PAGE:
And they did not assess the effects of heat on the medicine, which would have replicated George putting the medicine on the hob in the book.
‘Although this process is usually used to catalyse chemical reactions, it most likely would have only made the mixture more concentrated,’ they say.
The effects of chanting and dancing (‘And suddenly, George found himself dancing around the steaming pot, chanting strange words’), also unlikely affected ‘the physical properties and physiological effects of the medicine’.
Most importantly, with the extra time being spent at home by children, and their natural desire to experiment and explore, ‘it is vital that parents are well informed to ensure their children’s safety’, they conclude.
THE 34 INGREDIENTS IN GEORGE’S MARVELLOUS MEDICINE
In the 1981 book, George progresses through his home while his parents are away, using various household products to create a special potion for his grouchy grandma.
George combines 33 ingredients taken from the bathroom, the bedroom, the laundry room, the kitchen, the shed and the garage, before boiling it up in a big pot.
He then adds a final ingredient – dark brown gloss paint – so the marvellous medicine resembles Grandma’s real medicine.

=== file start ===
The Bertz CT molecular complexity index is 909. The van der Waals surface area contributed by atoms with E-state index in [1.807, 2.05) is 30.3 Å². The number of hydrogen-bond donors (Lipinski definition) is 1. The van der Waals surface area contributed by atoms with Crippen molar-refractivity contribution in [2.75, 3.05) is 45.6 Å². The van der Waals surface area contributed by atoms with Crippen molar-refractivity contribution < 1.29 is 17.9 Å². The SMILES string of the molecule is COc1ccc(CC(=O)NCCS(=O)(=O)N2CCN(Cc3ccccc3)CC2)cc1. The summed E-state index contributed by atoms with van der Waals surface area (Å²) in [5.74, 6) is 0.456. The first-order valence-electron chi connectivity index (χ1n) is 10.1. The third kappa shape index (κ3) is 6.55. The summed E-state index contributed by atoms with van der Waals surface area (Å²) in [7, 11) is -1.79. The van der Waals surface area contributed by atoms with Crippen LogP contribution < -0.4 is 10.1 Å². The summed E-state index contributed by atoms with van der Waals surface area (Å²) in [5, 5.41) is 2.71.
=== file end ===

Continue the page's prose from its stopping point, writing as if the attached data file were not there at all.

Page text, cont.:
Once ingested, Grandma shouts ‘oweeee’ and goes ‘whoosh’ into the air, shooting through the roof and causing major structural damage to the family home.
George and his excitable father later attempt to recreate the medicine to pinpoint George’s spontaneous preparation method.
The original ingredients, which experts ADVISE AGAINST ingesting in combination for risk of death, are as follows:
Golden gloss hair shampoo
Superfoam shaving soap
Vitamin enriched face cream
Scarlet nail varnish
Dishworth’s dandruff cure
Brillident false teeth cleaner
Nevermore ponking deodorant
Perfume: ‘Flower’s of turnips’
Pink plaster powder
Superwhite washing powder
Waxwell floor polish
Flea powder for dogs
Dark tan shoe polish
‘Extra hot’ chilli sauce
Fowl pest powder to mix with feed
Purple pills for hoarse horses
Thick yellowish liquid for cows
Pig pills for swine sickness
Dark brown gloss paint
And, Grandma’s favourite, gin